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Ball season opens at the Opera

AMERICAN singer Gloria Gaynor opened the Ninth Annual Ball in Bratislava’s Opera House by striking a festive gong on the evening of Saturday, January 10. More than 600 guests attended the event in the historical building, the TASR newswire wrote, while 140 cooks, waiters and bartenders served them. Almost 100 artists performed on the night. Among the musicians and dancers were Gaynor, the main star of the evening, Mário Radačovský, the head of the Slovak National Theatre’s (SND) ballet section, singer Beata Dubasová, the group Vidiek, and foreign guests such as Boney M.

Slovakia's 2009 ball season got off to a spangly start at Bratislava's Opera House.(Source: SITA)

AMERICAN singer Gloria Gaynor opened the Ninth Annual Ball in Bratislava’s Opera House by striking a festive gong on the evening of Saturday, January 10. More than 600 guests attended the event in the historical building, the TASR newswire wrote, while 140 cooks, waiters and bartenders served them. Almost 100 artists performed on the night. Among the musicians and dancers were Gaynor, the main star of the evening, Mário Radačovský, the head of the Slovak National Theatre’s (SND) ballet section, singer Beata Dubasová, the group Vidiek, and foreign guests such as Boney M.

“The Opera Ball opens the ball season … and I expect it to have a unique atmosphere this year as well,” Silvia Hroncová, the general director of the SND, said while welcoming guests at the beginning of the evening. The programme then began on the dance floor. The aria The Queen of the Night, from Mozart’s Magic Flute, was sung by soprano Martina Masaryková. Katarína Kaanová and Radačovský danced the duet Meeting the Swan from the ballet Swan Lake.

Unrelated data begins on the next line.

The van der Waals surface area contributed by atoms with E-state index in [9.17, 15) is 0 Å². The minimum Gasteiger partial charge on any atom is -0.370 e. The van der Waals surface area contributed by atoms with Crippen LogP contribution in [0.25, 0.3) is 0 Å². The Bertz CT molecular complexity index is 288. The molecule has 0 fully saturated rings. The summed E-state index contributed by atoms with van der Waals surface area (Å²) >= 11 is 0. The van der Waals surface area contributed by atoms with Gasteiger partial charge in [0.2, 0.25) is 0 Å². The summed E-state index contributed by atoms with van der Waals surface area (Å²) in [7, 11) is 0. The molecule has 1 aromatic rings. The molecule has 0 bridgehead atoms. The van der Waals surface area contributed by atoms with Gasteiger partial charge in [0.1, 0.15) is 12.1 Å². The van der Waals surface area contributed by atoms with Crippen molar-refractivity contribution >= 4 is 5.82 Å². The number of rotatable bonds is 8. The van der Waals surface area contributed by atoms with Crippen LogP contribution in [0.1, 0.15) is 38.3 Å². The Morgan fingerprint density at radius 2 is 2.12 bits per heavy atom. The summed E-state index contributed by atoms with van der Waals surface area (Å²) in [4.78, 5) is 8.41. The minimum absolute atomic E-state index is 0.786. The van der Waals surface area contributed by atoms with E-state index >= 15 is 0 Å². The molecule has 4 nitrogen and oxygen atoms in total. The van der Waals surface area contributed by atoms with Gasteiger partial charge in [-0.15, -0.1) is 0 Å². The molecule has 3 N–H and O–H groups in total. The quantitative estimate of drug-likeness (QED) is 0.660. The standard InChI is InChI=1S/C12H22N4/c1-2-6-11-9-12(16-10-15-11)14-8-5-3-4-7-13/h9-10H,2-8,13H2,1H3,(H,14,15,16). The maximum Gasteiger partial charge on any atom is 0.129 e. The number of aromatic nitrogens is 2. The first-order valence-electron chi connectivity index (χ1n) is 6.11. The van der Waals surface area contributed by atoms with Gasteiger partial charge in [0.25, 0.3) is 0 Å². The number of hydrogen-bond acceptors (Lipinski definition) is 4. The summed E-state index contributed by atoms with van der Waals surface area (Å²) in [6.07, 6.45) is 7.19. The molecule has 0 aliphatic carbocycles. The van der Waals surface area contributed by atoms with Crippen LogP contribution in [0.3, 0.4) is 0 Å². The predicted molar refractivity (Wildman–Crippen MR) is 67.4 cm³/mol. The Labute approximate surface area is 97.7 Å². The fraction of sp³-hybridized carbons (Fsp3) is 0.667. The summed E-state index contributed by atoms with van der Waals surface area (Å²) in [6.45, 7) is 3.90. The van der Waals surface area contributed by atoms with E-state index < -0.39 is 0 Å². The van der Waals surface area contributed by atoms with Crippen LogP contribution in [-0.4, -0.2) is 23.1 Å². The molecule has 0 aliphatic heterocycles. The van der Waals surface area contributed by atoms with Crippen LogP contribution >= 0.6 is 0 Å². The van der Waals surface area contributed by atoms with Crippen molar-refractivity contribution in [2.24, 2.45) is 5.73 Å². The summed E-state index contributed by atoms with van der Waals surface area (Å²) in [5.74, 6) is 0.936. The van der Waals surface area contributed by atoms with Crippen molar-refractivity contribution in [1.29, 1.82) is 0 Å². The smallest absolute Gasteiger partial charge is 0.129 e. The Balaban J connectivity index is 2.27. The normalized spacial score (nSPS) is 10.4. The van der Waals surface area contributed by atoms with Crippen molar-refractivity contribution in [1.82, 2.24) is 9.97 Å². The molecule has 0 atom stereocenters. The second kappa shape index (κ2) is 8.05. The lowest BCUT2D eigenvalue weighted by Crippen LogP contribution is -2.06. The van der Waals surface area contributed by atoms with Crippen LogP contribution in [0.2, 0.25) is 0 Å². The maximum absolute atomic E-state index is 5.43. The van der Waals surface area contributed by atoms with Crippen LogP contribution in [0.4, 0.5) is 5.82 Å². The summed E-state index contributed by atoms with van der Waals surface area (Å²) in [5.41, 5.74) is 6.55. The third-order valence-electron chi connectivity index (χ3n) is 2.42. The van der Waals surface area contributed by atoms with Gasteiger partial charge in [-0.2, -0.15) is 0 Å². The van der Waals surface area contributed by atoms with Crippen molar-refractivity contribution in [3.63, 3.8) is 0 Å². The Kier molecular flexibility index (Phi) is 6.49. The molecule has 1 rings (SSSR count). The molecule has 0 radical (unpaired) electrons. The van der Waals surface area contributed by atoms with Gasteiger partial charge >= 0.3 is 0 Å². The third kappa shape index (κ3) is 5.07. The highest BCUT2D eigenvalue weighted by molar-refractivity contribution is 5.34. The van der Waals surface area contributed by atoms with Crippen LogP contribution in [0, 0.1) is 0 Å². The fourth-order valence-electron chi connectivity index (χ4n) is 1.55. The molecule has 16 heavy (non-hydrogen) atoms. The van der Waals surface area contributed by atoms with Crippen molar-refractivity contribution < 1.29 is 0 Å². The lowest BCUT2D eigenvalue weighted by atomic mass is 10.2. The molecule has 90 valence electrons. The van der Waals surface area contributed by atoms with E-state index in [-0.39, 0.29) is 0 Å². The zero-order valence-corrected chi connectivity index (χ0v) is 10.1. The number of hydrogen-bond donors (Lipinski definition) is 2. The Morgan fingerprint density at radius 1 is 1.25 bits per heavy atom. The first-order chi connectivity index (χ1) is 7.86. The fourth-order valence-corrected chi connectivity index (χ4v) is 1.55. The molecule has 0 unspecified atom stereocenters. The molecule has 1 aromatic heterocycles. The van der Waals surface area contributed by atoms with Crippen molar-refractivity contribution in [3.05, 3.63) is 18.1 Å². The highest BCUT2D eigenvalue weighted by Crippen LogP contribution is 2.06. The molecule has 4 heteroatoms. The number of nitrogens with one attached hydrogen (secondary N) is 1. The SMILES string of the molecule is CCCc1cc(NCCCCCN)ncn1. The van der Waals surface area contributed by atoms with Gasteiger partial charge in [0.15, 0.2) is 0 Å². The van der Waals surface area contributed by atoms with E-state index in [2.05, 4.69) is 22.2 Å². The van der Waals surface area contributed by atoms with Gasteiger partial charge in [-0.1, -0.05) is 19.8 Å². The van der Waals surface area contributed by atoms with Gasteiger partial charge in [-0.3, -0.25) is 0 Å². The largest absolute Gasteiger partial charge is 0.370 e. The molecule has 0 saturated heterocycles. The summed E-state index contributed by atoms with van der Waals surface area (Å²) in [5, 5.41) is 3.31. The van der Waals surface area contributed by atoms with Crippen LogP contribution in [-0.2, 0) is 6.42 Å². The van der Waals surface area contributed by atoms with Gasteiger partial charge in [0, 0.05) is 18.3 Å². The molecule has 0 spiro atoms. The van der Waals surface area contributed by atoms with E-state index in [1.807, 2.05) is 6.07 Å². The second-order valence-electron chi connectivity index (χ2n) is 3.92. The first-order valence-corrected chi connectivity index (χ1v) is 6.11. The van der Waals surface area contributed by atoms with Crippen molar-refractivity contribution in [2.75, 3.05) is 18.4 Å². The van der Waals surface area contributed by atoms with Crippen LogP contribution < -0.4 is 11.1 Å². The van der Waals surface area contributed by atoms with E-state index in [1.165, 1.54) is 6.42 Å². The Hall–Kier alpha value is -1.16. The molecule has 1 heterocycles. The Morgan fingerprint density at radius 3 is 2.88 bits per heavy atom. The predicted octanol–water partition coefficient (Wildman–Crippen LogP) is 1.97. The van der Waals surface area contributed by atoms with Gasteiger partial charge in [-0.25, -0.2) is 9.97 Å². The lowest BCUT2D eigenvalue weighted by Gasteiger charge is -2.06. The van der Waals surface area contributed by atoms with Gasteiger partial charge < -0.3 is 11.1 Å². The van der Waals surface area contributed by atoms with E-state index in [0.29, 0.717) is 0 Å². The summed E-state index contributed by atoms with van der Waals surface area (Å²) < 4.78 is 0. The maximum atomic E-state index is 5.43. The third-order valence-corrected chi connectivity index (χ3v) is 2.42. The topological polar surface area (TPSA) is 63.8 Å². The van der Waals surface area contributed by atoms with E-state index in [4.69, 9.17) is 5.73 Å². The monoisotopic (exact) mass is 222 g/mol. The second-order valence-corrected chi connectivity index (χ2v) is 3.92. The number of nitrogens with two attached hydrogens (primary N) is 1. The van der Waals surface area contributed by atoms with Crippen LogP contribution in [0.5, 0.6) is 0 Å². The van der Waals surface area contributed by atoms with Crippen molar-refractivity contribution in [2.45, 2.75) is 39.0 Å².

After midnight the night belonged to Gaynor, an American disco star in the 1970s, whose music was listened to - and danced to – by all the guests. Gaynor performed her most famous hits, including Never Can Say Goodbye, I Will Survive, Let Me Know and I Am What I Am.

There was much to be admired at the ball, from the ladies’ ball dresses, to the individual rooms’ decorations, and all the services on the night, including emergency medical cover provided by a senior hospital doctor, Juraj Pechan.

“By coincidence, I have been the ball’s doctor since the first year, thanks to me being friends with some of the organisers; and I can tell that they have been extraordinarily peaceful. I had no patients at this ball,” Pechan told TASR.

During each ball, there are normally two or three patients, but nothing serious has ever occurred. From broken heels among the ladies, to slipped discs, burns and glass cuts among the staff. On one or two occasions there has been a twisted ankle.

The idea of organising a ball at the Opera House came from PR manager Andrea Cocherová.


“I feel exceptionally good here, every year. I confess that for me, it is a great pleasure; that the work behind this event has brought these fruits and a wonderful result,” she told TASR.

Radačovský also found time to have fun during the night.

“I am having a great time, of course – it is easy; we had a great success, I was happy," TASR quoted Radačovský.

"The ball’s audience is quite different from the audience that comes to our theatre. I was positively shocked what a big success we had, so it was easier then to have fun.“

The director of the whole evening was Slovak choreographer Ján Ďurovčík, whose nerves were on edge as he watched all the performances.

“This requires strong nerves, as it has lasted a very long time," he said.

"Since seven o’clock, when people came, until three, and the last waltz, there have been several dozen performers in different categories, genres and types – so many things can go wrong, from the lighting of the theatre, to live statues, to the shining fountain, to Gloria Gaynor.”


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